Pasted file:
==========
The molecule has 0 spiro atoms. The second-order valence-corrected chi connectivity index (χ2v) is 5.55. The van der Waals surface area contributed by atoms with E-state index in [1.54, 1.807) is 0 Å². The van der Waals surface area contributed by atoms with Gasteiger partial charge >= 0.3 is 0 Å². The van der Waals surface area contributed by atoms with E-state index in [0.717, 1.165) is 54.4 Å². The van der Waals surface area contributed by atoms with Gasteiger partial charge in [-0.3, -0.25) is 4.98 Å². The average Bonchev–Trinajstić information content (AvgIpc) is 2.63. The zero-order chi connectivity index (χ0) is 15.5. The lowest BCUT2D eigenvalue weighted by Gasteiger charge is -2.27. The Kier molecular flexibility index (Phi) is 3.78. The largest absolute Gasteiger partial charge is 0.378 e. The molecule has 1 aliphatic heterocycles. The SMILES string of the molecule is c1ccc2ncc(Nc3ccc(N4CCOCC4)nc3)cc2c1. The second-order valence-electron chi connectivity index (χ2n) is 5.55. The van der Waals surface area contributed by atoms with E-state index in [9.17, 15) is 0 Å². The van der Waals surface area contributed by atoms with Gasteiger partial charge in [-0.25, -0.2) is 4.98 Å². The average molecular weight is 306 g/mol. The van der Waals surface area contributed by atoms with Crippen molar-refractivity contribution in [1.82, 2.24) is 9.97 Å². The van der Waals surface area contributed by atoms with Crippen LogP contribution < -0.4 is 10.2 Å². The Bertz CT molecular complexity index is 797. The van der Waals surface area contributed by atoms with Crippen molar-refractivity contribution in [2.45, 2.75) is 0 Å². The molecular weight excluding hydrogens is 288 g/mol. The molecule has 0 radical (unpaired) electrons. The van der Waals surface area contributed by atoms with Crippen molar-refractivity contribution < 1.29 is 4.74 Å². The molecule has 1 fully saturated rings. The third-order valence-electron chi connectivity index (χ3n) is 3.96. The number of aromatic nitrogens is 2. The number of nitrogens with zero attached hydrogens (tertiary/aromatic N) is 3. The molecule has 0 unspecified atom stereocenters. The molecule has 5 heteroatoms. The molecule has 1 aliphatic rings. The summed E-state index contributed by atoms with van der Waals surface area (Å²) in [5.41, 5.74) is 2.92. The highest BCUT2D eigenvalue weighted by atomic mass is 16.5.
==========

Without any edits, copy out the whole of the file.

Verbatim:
The molecule has 0 spiro atoms. The second-order valence-corrected chi connectivity index (χ2v) is 5.55. The van der Waals surface area contributed by atoms with E-state index in [1.54, 1.807) is 0 Å². The van der Waals surface area contributed by atoms with Gasteiger partial charge >= 0.3 is 0 Å². The van der Waals surface area contributed by atoms with E-state index in [0.717, 1.165) is 54.4 Å². The van der Waals surface area contributed by atoms with Gasteiger partial charge in [-0.3, -0.25) is 4.98 Å². The average Bonchev–Trinajstić information content (AvgIpc) is 2.63. The zero-order chi connectivity index (χ0) is 15.5. The lowest BCUT2D eigenvalue weighted by Gasteiger charge is -2.27. The Kier molecular flexibility index (Phi) is 3.78. The largest absolute Gasteiger partial charge is 0.378 e. The molecule has 1 aliphatic heterocycles. The SMILES string of the molecule is c1ccc2ncc(Nc3ccc(N4CCOCC4)nc3)cc2c1. The second-order valence-electron chi connectivity index (χ2n) is 5.55. The van der Waals surface area contributed by atoms with E-state index in [9.17, 15) is 0 Å². The van der Waals surface area contributed by atoms with Gasteiger partial charge in [-0.25, -0.2) is 4.98 Å². The average molecular weight is 306 g/mol. The van der Waals surface area contributed by atoms with Crippen molar-refractivity contribution in [1.82, 2.24) is 9.97 Å². The van der Waals surface area contributed by atoms with Crippen LogP contribution < -0.4 is 10.2 Å². The Bertz CT molecular complexity index is 797. The van der Waals surface area contributed by atoms with Crippen molar-refractivity contribution in [2.45, 2.75) is 0 Å². The molecular weight excluding hydrogens is 288 g/mol. The molecule has 0 radical (unpaired) electrons. The van der Waals surface area contributed by atoms with Crippen molar-refractivity contribution < 1.29 is 4.74 Å². The molecule has 1 fully saturated rings. The third-order valence-electron chi connectivity index (χ3n) is 3.96. The number of aromatic nitrogens is 2. The number of nitrogens with zero attached hydrogens (tertiary/aromatic N) is 3. The molecule has 0 unspecified atom stereocenters. The molecule has 5 heteroatoms. The molecule has 1 aliphatic rings. The summed E-state index contributed by atoms with van der Waals surface area (Å²) in [5.41, 5.74) is 2.92. The highest BCUT2D eigenvalue weighted by atomic mass is 16.5.